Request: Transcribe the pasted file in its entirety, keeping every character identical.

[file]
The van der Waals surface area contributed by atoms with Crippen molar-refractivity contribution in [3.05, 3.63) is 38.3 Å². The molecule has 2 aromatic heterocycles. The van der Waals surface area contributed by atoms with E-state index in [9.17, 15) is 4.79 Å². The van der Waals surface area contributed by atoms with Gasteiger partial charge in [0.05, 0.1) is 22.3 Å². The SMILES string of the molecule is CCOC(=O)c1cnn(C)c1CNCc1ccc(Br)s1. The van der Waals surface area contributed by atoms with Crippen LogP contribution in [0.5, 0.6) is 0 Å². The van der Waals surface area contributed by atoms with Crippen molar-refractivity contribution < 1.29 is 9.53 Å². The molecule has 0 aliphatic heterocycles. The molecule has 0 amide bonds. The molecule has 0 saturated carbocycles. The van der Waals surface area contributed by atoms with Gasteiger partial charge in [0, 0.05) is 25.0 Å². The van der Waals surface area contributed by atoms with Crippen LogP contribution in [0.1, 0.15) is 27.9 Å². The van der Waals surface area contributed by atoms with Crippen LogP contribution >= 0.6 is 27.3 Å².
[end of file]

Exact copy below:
The van der Waals surface area contributed by atoms with Crippen molar-refractivity contribution in [3.05, 3.63) is 38.3 Å². The molecule has 2 aromatic heterocycles. The van der Waals surface area contributed by atoms with E-state index in [9.17, 15) is 4.79 Å². The van der Waals surface area contributed by atoms with Gasteiger partial charge in [0.05, 0.1) is 22.3 Å². The SMILES string of the molecule is CCOC(=O)c1cnn(C)c1CNCc1ccc(Br)s1. The van der Waals surface area contributed by atoms with Crippen LogP contribution in [0.5, 0.6) is 0 Å². The van der Waals surface area contributed by atoms with Crippen molar-refractivity contribution < 1.29 is 9.53 Å². The molecule has 0 aliphatic heterocycles. The molecule has 0 amide bonds. The molecule has 0 saturated carbocycles. The van der Waals surface area contributed by atoms with Gasteiger partial charge in [0, 0.05) is 25.0 Å². The van der Waals surface area contributed by atoms with Crippen LogP contribution in [0.1, 0.15) is 27.9 Å². The van der Waals surface area contributed by atoms with Crippen LogP contribution >= 0.6 is 27.3 Å².